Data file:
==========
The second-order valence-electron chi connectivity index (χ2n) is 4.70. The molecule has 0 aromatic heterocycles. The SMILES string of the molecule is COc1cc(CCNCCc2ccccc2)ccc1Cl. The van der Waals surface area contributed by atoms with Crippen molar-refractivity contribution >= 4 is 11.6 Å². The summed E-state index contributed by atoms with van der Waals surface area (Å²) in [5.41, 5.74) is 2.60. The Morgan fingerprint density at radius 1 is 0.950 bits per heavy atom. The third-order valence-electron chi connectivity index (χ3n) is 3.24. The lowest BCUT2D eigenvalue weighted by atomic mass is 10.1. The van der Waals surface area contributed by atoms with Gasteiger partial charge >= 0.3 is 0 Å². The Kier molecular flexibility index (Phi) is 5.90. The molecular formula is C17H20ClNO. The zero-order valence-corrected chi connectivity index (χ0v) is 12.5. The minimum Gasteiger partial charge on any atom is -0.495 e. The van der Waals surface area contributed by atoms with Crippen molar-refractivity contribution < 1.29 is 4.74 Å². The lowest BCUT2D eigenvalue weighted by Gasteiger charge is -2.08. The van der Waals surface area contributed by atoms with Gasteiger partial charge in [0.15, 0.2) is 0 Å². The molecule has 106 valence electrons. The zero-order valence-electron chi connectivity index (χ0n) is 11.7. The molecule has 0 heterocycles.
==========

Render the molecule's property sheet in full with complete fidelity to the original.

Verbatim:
The second-order valence-electron chi connectivity index (χ2n) is 4.70. The molecule has 0 aromatic heterocycles. The SMILES string of the molecule is COc1cc(CCNCCc2ccccc2)ccc1Cl. The van der Waals surface area contributed by atoms with Crippen molar-refractivity contribution >= 4 is 11.6 Å². The summed E-state index contributed by atoms with van der Waals surface area (Å²) in [5.41, 5.74) is 2.60. The Morgan fingerprint density at radius 1 is 0.950 bits per heavy atom. The third-order valence-electron chi connectivity index (χ3n) is 3.24. The lowest BCUT2D eigenvalue weighted by atomic mass is 10.1. The van der Waals surface area contributed by atoms with Gasteiger partial charge >= 0.3 is 0 Å². The Kier molecular flexibility index (Phi) is 5.90. The molecular formula is C17H20ClNO. The zero-order valence-corrected chi connectivity index (χ0v) is 12.5. The minimum Gasteiger partial charge on any atom is -0.495 e. The van der Waals surface area contributed by atoms with Crippen molar-refractivity contribution < 1.29 is 4.74 Å². The lowest BCUT2D eigenvalue weighted by Gasteiger charge is -2.08. The van der Waals surface area contributed by atoms with Gasteiger partial charge in [0.15, 0.2) is 0 Å². The molecule has 106 valence electrons. The zero-order valence-electron chi connectivity index (χ0n) is 11.7. The molecule has 0 heterocycles.